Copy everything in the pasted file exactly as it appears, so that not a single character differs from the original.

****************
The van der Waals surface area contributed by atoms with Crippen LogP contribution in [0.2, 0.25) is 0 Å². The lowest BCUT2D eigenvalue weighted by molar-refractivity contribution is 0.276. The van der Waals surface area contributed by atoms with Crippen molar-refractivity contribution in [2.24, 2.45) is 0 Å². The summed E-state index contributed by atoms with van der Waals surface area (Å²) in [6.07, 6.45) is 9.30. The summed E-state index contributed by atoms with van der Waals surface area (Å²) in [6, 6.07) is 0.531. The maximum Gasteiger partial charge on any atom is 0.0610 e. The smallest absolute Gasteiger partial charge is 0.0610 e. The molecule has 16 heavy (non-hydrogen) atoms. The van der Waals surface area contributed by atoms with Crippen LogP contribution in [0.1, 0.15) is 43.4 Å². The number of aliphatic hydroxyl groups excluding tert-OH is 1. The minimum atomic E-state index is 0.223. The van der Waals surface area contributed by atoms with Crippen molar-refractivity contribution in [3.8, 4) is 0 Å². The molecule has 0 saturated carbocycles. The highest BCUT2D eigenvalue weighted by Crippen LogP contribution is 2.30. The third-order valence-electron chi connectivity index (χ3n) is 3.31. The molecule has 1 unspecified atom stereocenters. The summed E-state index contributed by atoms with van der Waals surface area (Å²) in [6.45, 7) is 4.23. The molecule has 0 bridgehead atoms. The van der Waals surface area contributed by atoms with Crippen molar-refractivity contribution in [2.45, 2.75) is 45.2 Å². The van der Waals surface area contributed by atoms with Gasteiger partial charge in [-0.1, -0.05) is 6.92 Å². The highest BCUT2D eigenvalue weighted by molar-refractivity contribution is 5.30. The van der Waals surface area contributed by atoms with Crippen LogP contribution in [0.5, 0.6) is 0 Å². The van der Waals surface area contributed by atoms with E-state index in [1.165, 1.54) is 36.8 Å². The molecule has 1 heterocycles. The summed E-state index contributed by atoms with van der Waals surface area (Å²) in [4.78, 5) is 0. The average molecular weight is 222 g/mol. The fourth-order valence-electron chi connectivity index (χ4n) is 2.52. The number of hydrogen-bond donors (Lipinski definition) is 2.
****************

The van der Waals surface area contributed by atoms with Crippen LogP contribution in [0.2, 0.25) is 0 Å². The lowest BCUT2D eigenvalue weighted by molar-refractivity contribution is 0.276. The van der Waals surface area contributed by atoms with Crippen molar-refractivity contribution in [2.24, 2.45) is 0 Å². The summed E-state index contributed by atoms with van der Waals surface area (Å²) in [6.07, 6.45) is 9.30. The summed E-state index contributed by atoms with van der Waals surface area (Å²) in [6, 6.07) is 0.531. The maximum Gasteiger partial charge on any atom is 0.0610 e. The smallest absolute Gasteiger partial charge is 0.0610 e. The molecule has 16 heavy (non-hydrogen) atoms. The van der Waals surface area contributed by atoms with Crippen LogP contribution in [0.1, 0.15) is 43.4 Å². The number of aliphatic hydroxyl groups excluding tert-OH is 1. The minimum atomic E-state index is 0.223. The van der Waals surface area contributed by atoms with Crippen molar-refractivity contribution in [3.8, 4) is 0 Å². The molecule has 0 saturated carbocycles. The highest BCUT2D eigenvalue weighted by Crippen LogP contribution is 2.30. The third-order valence-electron chi connectivity index (χ3n) is 3.31. The molecule has 1 unspecified atom stereocenters. The summed E-state index contributed by atoms with van der Waals surface area (Å²) in [6.45, 7) is 4.23. The molecule has 0 bridgehead atoms. The van der Waals surface area contributed by atoms with Crippen molar-refractivity contribution in [2.45, 2.75) is 45.2 Å². The van der Waals surface area contributed by atoms with Gasteiger partial charge in [-0.1, -0.05) is 6.92 Å². The highest BCUT2D eigenvalue weighted by molar-refractivity contribution is 5.30. The van der Waals surface area contributed by atoms with Crippen LogP contribution in [0.5, 0.6) is 0 Å². The van der Waals surface area contributed by atoms with E-state index in [1.165, 1.54) is 36.8 Å². The molecule has 1 heterocycles. The summed E-state index contributed by atoms with van der Waals surface area (Å²) in [4.78, 5) is 0. The average molecular weight is 222 g/mol. The fourth-order valence-electron chi connectivity index (χ4n) is 2.52. The number of hydrogen-bond donors (Lipinski definition) is 2.